Rec Reg Requirements
42 CFR 11.28 regulations govern the registration information requirements that apply to which studies. The table “Applicability of Requirements in 42 CFR Part 11” can be used to assess whether the registration information requirements of 42 CFR Part 11 or Section 402(j) of the Public Health Service Act (PHS) apply to specific studies. (81 FR 65121) On many of our most popular trips, you may see more than one date. You can register on the date you want; However, if there are not enough registrations to meet our minimum requirements, you may be called and asked to change dates or placed on a waiting list. You have the option to decline and credit your leisure account or request a refund. 42 CFR 11.66 describes the potential legal consequences for responsible parties if they do not meet the applicable clinical trial registration and results filing requirements. These potential legal consequences include civil or criminal penalties, civil fines, and grant funding measures. If a nominated principal investigator no longer meets or can no longer meet all of a responsible party`s requirements, 42 CFR 11.4(c)(3) describes the mechanisms by which the sponsor becomes the responsible party in the event of withdrawal of that designation. This may be the case, for example, if a principal investigator dies, retires, changes jobs, or hands over control of clinical trial data to the sponsor.
A responsible party that submits information for a trial subject to voluntary submission requirements shall also submit information on certain other ACTs (referred to as “triggered trials”) if clinical trial information has not been provided ClinicalTrials.gov for those ACTs. These requirements are described in 42 CFR 11.60(a)(2)(ii), 42 CFR 11.60(b)(2)(ii), and 42 CFR 11.60(c)(2)(ii). No. FDAAA 801 applies to any clinical trial that meets the applicable definition of a clinical trial and that was initiated after September 27, 2007, or that commenced on or before that date and commenced on or before that date and was ongoing on December 26, 2007. FDAAA 801 does not distinguish between types of sponsors or funding sources when determining requirements for recording and submitting results. The requirements of 42 CFR 11.42 apply to applicable clinical trials for which a responsible party must submit information on results. Whether the outcome information requirements of 42 CFR Part 11 or Section 402(j) of the Public Health Service Act (PHS) apply to certain applicable clinical trials is determined by the primary completion date. Yes. The sponsor of the clinical trial, whether an individual or an institution, is the responsible party, unless the principal investigator has been designated as the responsible party in accordance with 42 CFR 11.4(c)(2).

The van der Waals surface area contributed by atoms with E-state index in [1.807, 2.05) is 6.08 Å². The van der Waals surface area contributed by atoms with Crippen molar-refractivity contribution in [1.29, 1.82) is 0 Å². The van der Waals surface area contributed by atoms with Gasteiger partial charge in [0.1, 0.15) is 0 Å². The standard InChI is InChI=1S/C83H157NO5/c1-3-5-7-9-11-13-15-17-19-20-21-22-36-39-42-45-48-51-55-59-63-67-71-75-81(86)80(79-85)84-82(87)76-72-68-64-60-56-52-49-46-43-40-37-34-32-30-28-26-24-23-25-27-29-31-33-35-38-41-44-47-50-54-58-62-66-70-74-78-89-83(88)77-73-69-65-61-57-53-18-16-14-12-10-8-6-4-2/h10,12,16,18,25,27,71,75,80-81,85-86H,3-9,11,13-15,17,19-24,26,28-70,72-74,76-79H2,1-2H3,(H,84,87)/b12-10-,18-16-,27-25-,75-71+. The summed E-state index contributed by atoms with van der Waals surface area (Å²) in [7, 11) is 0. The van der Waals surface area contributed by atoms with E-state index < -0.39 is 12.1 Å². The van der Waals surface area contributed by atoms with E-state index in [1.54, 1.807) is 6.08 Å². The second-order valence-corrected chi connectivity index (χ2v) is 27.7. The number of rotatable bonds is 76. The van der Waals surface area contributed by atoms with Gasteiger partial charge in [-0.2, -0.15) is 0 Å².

The principal investigator may be appointed by a sponsor, provided that the principal investigator is responsible for the conduct of the trial, has access to and control of the clinical trial data, has the right to publish the results of the trial and is able to meet all the requirements of the Regulation relating to the submission and updating of clinical trial information. If the principal investigator does not meet the specified conditions to act as the responsible party, the sponsor cannot designate the principal investigator as the responsible party and the sponsor must remain the responsible party. If a sponsor of a clinical trial in a foreign country that does not meet the definition of an ACB and whose start date is after the effective date of the 42 CFR Part 11 regulations, decides to add a site in the United States (or its territories) and, therefore, the trial meets the definition of an ACT, the sponsor is subject to Section 402(j) of the Public Health Service Act and 42 CFR Part 11. The requirements set out in the regulations should be met, starting with the registration of the ACT no later than 21 days after the first participant registers on the US site. According to 42 CFR 11.22(b), “[a] clinical trial or study that at any time meets the conditions set forth in paragraph (b)(1) or (2) of this section shall be deemed to meet the definition of an applicable clinical trial.” Therefore, this study would become an ACT if it added the U.S. website. The registration information for clinical trials should contain information that applies to the whole trial, as is the case for all multicentre trials with information in ClinicalTrials.gov, since the entire clinical trial is considered the applicable clinical trial or medicinal product (see 81 FR 65013, 81 FR 65015). The 42 CFR 11.60 rule also establishes requirements for voluntary submission of outcome information that does not need to be submitted under 42 CFR 11.42. Many radiation-emitting equipment is subject to Section 510(k) of the FD&C Act and some are subject to Section 515 of the FD&C Act. If the product is a medical device intended to assist patients in treating or diagnosing a disease or condition that does not affect or manifest more than 8,000 people in the United States per year, it may meet the requirements of a compassionate device under Section 520(m) of the FD&C Act. FDA regulation in 21 CFR Part 892 describes the legal status (i.e., “classification”) of certain radiology equipment, including diagnostic and therapeutic devices.
For example, magnetic resonance diagnostic devices and medical load particle radiation therapy systems are designated as Class II devices (as defined in 21 CFR 860.3(c)(2)) in 21 CFR 892.1000 and 21 CFR 892.5050, respectively, and are subject to Section 510(k) of the FD&C Act.